Aviation occurrence briefs

Heat damage involving a Kavanagh Balloons E-240, Yarra Glen, Victoria, on 8 April 2019

Status: Completed
Investigation completed


Occurrence Briefs are concise reports that detail the facts surrounding a transport safety occurrence, as received in the initial notification and any follow-up enquiries. They provide an opportunity to share safety messages in the absence of an investigation.

What happened

On 8 April 2019 at 0725 Eastern Standard Time, the pilot of a Kavanagh E-240 balloon with eight passengers on board was conducting a rapid descent from 2,500 ft to 100 ft at Yarra Glen, Victoria.

At approximately 600 ft, the balloon encountered windshear resulting in the distortion of the envelope. The pilot was unaware the envelope had caved-in due to the windshear and subsequently did not angle the burner to compensate. When he began to arrest the rate of descent by applying heat, the burner flame contacted the balloon fabric close to the mouth of the envelope, resulting in substantial burn damage to the Nomex[1] and ripstop nylon.[2] The balloon landed safely and no passengers were injured.

Safety message

This accident highlights the importance of maintaining situational awareness of the environment the balloon is operating in and the state of the balloon to better assess and manage risk. Looking up before applying heat will ensure that the burner is angled away from the envelope in the event of windshear.

About this report

Decisions regarding whether to conduct an investigation, and the scope of an investigation, are based on many factors, including the level of safety benefit likely to be obtained from an investigation. For this occurrence, no investigation has been conducted and the ATSB did not verify the accuracy of the information. A brief description has been written using information supplied in the notification and any follow-up information in order to produce a short summary report, and allow for greater industry awareness of potential safety issues and possible safety actions.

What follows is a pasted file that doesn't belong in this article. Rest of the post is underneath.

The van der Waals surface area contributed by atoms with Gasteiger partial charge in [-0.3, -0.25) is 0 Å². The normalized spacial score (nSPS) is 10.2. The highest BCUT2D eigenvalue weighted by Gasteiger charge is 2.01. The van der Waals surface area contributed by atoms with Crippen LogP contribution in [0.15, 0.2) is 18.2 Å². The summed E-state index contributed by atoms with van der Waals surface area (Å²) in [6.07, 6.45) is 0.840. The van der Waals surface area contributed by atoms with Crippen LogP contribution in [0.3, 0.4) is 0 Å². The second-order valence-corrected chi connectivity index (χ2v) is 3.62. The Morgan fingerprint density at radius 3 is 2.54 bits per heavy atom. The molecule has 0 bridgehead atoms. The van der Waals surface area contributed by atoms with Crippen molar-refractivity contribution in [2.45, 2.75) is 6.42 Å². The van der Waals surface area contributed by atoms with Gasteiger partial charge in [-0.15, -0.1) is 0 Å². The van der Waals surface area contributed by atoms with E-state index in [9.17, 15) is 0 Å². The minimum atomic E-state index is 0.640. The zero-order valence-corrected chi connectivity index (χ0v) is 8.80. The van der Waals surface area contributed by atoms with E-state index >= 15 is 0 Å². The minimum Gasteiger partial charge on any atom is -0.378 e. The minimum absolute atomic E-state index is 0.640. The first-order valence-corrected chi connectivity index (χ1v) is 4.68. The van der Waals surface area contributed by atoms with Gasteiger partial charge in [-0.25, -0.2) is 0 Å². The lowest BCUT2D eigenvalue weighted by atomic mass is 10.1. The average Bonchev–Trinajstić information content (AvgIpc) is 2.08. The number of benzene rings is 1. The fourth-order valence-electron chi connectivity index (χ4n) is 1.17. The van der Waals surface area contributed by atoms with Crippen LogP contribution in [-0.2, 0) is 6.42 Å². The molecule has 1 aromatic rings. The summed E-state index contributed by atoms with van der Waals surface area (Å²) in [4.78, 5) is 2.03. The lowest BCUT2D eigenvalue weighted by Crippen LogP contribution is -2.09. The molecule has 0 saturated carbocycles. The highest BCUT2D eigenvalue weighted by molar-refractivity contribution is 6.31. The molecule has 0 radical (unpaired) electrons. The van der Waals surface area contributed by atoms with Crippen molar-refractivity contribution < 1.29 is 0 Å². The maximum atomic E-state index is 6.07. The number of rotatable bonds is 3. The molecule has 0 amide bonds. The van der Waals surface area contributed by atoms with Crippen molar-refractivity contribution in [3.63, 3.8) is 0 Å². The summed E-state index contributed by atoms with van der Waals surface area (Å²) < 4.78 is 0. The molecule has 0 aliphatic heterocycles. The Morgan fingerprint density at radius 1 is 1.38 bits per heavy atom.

1. Nomex: the bottom of the balloon is normally made from ‘Nomex’ which is a heavy weight flame retardant fabric.
  2. Ripstop nylon: hot air balloons are generally made out of a specialised ripstop nylon fabric. The fabric weave is coated to give it better UV protection, make it somewhat flame retardant and to reduce the amount of air that will leak through the fabric weave.
General details
Date: 08 April 2019   Investigation status: Completed  
Time: 0725 EST    
Location   (show map): Yarra Glen    
State: Victoria    
Release Date: 24 June 2019   Occurrence category: Accident  
Report status: Final   Highest injury level: None  

Aircraft details

Aircraft details
Aircraft manufacturer Kavanagh Balloons  
Aircraft model E-240  
Type of operation Charter  
Sector Balloon  
Damage to aircraft Substantial  
Destination Yarra Glen, Victoria  
Last update 31 July 2019